Year : 2011 | Volume
: 27 | Issue : 4 | Page : 568--569
How accurate is the "Guy's stone score" for predicting the stone-free rates after percutaneous nephrolithotomy?
|How to cite this article:|
Mandal S. How accurate is the "Guy's stone score" for predicting the stone-free rates after percutaneous nephrolithotomy?.Indian J Urol 2011;27:568-569
|How to cite this URL:|
Mandal S. How accurate is the "Guy's stone score" for predicting the stone-free rates after percutaneous nephrolithotomy?. Indian J Urol [serial online] 2011 [cited 2022 May 19 ];27:568-569
Available from: https://www.indianjurol.com/text.asp?2011/27/4/568/91463
Currently, there is no standardized method available to predict the stone-free rate (SFR) after percutaneous nephrolithotomy (PCNL). The authors in this study report the development and validation of "Guy's stone score", a scoring system to predict the SFR after PCNL. The stone-free status was defined as no visible stones or the presence of clinically insignificant residual fragments <4 mm on plain abdominal radiography or ultrasonography or computed tomography (CT) for radiolucent calculi, done 6 weeks after PCNL.
The study was conducted in three parts: First was to develop the stone score; second was to assess the reproducibility; and third was to validate it. For the development stage, an initial score was agreed using evidence from the published data, combined with the knowledge and experience of endourologists.  The score was independently applied to 20 consecutive PCNL cases. The process was then repeated on an additional 10 cases after refinements.
To assess the reproducibility of the score, an additional 40 consecutive PCNL cases were independently scored by clinicians who were unaware of the patient's outcomes. The patients were scored according to the preoperative and or intraoperative imaging findings. Inter-rater agreement was calculated using the "free marginal kappa coefficient" which is a chance-adjusted measure of agreement, using the online kappa calculator.
To validate the score, it was applied to 100 consecutive PCNL procedures. Multivariate linear regression analysis was used to investigate the factors potentially affecting the SFR, complication rate and severity (Clavien grade), operation time, and radiation time and exposure. These factors were the stone score, stone burden (surface area), operating surgeon, patient's weight, age, comorbidity, and urine culture findings.
The score comprised four grades: Grade I, solitary stone in mid/lower pole or solitary stone in the pelvis with simple anatomy; grade II, solitary stone in upper pole or multiple stones in a patient with simple anatomy or a solitary stone in a patient with abnormal anatomy; grade III, multiple stones in a patient with abnormal anatomy or stones in a caliceal diverticulum or partial staghorn calculus; grade IV, staghorn calculus or any stone in a patient with spina bifida or spinal injury. The SFR for grade I, II, III and IV were 81%, 72%, 35% and 29%, respectively. Multivariate linear regression analysis (SPSS) revealed that the Guy's stone score was the only factor that significantly and independently predicted the SFR (P=0.01). None of the other factors (i.e., stone burden, operating surgeon, patient's weight, age, comorbidity, and urine culture) correlated statistically significantly with the SFR.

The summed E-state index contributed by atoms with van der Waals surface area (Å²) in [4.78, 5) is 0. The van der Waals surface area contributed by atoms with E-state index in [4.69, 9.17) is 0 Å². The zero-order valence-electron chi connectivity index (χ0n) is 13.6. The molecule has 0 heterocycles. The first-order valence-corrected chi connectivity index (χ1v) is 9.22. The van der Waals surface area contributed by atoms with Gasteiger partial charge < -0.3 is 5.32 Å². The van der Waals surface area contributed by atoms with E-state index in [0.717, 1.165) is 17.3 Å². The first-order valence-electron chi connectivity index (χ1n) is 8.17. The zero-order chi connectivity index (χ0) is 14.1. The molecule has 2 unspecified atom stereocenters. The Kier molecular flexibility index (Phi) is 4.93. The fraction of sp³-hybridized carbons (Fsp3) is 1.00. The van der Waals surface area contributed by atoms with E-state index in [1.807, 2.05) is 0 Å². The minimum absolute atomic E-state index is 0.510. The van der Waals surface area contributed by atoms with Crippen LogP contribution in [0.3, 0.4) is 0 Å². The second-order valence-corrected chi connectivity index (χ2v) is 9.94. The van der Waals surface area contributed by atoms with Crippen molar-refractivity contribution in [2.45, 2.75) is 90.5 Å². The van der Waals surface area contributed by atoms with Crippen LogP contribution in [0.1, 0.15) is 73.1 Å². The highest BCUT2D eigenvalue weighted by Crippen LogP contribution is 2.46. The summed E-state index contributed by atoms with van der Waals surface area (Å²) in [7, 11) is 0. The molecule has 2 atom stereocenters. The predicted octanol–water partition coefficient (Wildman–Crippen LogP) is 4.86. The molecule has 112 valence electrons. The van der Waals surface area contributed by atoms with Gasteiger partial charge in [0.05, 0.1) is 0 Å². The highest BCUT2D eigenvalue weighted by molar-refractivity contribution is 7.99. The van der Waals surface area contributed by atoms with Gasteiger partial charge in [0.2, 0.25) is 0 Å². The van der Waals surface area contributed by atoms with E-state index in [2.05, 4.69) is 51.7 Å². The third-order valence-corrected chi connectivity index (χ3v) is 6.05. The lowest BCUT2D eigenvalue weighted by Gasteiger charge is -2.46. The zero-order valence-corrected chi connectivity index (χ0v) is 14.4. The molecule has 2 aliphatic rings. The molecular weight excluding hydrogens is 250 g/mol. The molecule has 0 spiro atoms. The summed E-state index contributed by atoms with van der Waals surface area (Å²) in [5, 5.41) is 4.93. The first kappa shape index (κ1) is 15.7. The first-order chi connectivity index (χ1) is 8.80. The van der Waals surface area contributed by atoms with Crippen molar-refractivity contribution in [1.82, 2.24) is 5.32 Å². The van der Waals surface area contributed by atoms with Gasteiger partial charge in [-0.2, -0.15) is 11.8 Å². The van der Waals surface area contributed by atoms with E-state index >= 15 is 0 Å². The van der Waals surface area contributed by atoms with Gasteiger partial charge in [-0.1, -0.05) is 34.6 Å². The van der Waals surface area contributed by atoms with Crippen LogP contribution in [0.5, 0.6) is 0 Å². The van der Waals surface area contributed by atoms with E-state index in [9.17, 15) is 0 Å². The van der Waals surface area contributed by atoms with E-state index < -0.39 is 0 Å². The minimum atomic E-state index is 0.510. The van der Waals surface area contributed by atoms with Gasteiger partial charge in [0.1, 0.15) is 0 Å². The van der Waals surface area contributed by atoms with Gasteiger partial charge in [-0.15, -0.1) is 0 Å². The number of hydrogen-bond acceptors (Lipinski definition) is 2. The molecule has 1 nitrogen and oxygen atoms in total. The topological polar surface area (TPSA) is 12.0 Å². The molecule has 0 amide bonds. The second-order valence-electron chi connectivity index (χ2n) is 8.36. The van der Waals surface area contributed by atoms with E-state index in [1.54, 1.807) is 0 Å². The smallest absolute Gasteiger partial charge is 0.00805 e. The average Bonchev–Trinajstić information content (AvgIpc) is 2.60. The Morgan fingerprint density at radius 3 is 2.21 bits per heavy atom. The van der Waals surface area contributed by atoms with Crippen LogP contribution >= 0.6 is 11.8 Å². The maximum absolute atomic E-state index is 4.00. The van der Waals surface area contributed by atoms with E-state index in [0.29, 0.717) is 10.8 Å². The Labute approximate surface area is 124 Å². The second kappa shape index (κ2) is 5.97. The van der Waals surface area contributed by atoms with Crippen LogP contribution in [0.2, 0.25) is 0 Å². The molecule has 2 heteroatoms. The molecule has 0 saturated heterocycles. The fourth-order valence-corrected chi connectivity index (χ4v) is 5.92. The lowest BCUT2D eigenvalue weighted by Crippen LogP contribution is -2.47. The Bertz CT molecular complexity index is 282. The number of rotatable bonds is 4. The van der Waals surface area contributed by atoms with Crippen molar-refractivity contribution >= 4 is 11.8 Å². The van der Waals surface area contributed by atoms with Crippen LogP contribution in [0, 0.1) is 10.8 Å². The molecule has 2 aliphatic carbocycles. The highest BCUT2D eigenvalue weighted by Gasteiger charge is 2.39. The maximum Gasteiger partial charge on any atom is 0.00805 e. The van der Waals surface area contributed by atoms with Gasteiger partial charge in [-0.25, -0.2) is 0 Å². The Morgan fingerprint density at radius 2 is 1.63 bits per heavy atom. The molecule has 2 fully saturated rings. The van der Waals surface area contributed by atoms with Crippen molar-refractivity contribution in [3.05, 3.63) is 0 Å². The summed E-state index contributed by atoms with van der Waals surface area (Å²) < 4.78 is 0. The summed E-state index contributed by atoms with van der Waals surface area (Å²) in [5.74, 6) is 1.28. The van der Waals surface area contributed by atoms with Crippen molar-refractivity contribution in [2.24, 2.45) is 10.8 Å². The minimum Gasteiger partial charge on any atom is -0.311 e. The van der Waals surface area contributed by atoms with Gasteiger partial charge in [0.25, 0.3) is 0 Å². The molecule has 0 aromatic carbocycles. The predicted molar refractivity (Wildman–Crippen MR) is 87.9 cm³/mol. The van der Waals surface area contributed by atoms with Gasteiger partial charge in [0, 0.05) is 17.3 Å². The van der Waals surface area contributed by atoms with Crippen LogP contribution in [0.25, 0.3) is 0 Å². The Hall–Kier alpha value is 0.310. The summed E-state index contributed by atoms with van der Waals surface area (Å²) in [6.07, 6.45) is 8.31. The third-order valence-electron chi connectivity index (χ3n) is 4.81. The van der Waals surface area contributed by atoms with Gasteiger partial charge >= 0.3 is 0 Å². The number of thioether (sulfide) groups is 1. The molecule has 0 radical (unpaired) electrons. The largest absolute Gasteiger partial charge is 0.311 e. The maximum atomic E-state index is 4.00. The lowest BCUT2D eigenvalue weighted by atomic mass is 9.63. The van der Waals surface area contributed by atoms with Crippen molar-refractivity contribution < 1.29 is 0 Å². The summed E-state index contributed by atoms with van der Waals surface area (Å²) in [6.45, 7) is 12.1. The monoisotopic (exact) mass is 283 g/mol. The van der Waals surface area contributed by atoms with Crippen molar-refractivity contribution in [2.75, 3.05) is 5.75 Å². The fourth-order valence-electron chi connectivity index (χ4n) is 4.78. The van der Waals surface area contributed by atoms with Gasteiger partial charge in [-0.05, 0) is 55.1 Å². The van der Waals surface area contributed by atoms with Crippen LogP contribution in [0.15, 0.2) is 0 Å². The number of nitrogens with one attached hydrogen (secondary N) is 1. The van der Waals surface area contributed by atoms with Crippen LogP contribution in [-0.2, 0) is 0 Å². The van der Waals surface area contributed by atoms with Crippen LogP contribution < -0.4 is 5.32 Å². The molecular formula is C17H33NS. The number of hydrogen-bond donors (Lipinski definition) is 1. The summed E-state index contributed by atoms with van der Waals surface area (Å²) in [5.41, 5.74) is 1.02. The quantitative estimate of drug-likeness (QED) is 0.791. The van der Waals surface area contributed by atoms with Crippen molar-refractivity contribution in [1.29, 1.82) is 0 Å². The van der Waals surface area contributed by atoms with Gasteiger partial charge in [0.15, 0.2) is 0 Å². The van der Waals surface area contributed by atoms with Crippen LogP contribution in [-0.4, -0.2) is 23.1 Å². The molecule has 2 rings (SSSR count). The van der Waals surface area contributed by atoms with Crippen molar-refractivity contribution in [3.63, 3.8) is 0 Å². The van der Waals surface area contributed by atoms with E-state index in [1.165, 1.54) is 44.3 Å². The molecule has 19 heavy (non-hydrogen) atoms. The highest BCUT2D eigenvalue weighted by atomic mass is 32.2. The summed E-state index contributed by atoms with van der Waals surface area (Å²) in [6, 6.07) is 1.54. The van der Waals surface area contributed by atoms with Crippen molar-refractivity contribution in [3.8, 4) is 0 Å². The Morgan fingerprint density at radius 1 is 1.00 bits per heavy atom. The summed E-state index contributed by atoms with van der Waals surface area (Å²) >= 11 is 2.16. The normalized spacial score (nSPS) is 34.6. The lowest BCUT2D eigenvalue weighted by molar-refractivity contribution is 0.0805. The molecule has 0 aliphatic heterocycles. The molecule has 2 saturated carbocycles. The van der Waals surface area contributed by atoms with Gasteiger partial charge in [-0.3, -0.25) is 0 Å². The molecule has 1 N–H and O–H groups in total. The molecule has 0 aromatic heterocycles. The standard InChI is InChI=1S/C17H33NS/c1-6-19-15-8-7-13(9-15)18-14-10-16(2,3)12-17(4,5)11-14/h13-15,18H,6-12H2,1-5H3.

With the success of PCNL to treat large renal calculi, open surgery is now rarely necessary.  Although minimally invasive, PCNL is a major operation and does not always render the patient stone-free. Clear benefits exist in having a standardized method of predicting the SFR after PCNL. Patients could be more accurately counseled preoperatively about the chance of becoming stone-free after their procedure. It would facilitate the objective assessment of technical modifications. Surgeons can use it to compare their own SFR against the predicted SFR and publications in this field can be more objectively analyzed. It could also aid in referral of complex cases into specialist centers. A number of approaches to classifying PCNL have been attempted, but none of these are in common use. Tefekli et al. divided stones into simple (isolated renal pelvis or isolated caliceal stones) and complex (partial or staghorn, renal pelvis stones accompanying caliceal stones, regardless of size). They did not find a consistent correlation between the severities of the complications and complexity but did find a non-statistically significant greater success rate for "simple" stones compared with "complex" ones. The ideal method of predicting the outcomes after PCNL would be a scoring system that is quick, simple and reproducible and has a good correlation with the SFR. Progress in the field of technical refinements for PCNL would be easier to monitor with a reliable grading system. 
The Guy's stone score accurately predicted the SFR after PCNL. It is easy to use and reproducible. It can be used as an objective and reliable method for describing the complexity of PCNLs when predicting the SFR, stratifying cases between surgeons of different experience, and reporting results. 
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